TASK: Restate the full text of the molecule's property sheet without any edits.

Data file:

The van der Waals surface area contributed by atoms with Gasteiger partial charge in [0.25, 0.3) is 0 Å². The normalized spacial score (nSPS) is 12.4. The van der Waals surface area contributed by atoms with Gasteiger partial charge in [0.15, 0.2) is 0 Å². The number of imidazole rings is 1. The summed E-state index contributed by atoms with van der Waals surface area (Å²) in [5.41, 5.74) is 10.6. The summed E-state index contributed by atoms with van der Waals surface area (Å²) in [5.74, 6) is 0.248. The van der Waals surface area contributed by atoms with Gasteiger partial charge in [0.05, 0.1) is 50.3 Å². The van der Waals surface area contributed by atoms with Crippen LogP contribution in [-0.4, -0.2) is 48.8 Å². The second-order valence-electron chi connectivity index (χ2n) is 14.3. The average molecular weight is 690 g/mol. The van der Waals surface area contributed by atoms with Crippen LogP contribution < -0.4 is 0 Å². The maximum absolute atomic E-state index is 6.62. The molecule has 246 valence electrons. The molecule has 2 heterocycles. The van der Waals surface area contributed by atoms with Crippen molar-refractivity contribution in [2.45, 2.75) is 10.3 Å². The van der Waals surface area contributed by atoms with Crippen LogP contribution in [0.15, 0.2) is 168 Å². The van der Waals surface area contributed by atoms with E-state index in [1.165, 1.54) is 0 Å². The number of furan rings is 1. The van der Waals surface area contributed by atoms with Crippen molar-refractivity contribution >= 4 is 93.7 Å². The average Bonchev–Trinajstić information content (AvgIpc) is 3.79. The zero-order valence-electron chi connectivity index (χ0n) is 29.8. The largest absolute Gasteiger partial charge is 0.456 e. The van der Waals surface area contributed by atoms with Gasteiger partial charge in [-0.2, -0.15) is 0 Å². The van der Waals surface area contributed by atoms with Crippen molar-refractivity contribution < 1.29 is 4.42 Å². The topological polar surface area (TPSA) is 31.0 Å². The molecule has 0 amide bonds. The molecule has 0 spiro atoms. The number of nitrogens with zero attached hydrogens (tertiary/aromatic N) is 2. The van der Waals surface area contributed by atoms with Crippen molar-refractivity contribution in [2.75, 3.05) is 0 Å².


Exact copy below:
The van der Waals surface area contributed by atoms with Gasteiger partial charge in [0.25, 0.3) is 0 Å². The normalized spacial score (nSPS) is 12.4. The van der Waals surface area contributed by atoms with Gasteiger partial charge in [0.15, 0.2) is 0 Å². The number of imidazole rings is 1. The summed E-state index contributed by atoms with van der Waals surface area (Å²) in [5.41, 5.74) is 10.6. The summed E-state index contributed by atoms with van der Waals surface area (Å²) in [5.74, 6) is 0.248. The van der Waals surface area contributed by atoms with Gasteiger partial charge in [0.05, 0.1) is 50.3 Å². The van der Waals surface area contributed by atoms with Crippen LogP contribution in [-0.4, -0.2) is 48.8 Å². The second-order valence-electron chi connectivity index (χ2n) is 14.3. The average molecular weight is 690 g/mol. The van der Waals surface area contributed by atoms with Crippen LogP contribution < -0.4 is 0 Å². The maximum absolute atomic E-state index is 6.62. The molecule has 246 valence electrons. The molecule has 2 heterocycles. The van der Waals surface area contributed by atoms with Crippen molar-refractivity contribution in [2.45, 2.75) is 10.3 Å². The van der Waals surface area contributed by atoms with Crippen LogP contribution in [0.15, 0.2) is 168 Å². The van der Waals surface area contributed by atoms with E-state index in [1.165, 1.54) is 0 Å². The number of furan rings is 1. The van der Waals surface area contributed by atoms with Crippen molar-refractivity contribution >= 4 is 93.7 Å². The average Bonchev–Trinajstić information content (AvgIpc) is 3.79. The zero-order valence-electron chi connectivity index (χ0n) is 29.8. The largest absolute Gasteiger partial charge is 0.456 e. The van der Waals surface area contributed by atoms with Gasteiger partial charge in [-0.2, -0.15) is 0 Å². The van der Waals surface area contributed by atoms with Crippen molar-refractivity contribution < 1.29 is 4.42 Å². The topological polar surface area (TPSA) is 31.0 Å². The molecule has 0 amide bonds. The molecule has 0 spiro atoms. The number of nitrogens with zero attached hydrogens (tertiary/aromatic N) is 2. The van der Waals surface area contributed by atoms with Crippen molar-refractivity contribution in [2.75, 3.05) is 0 Å².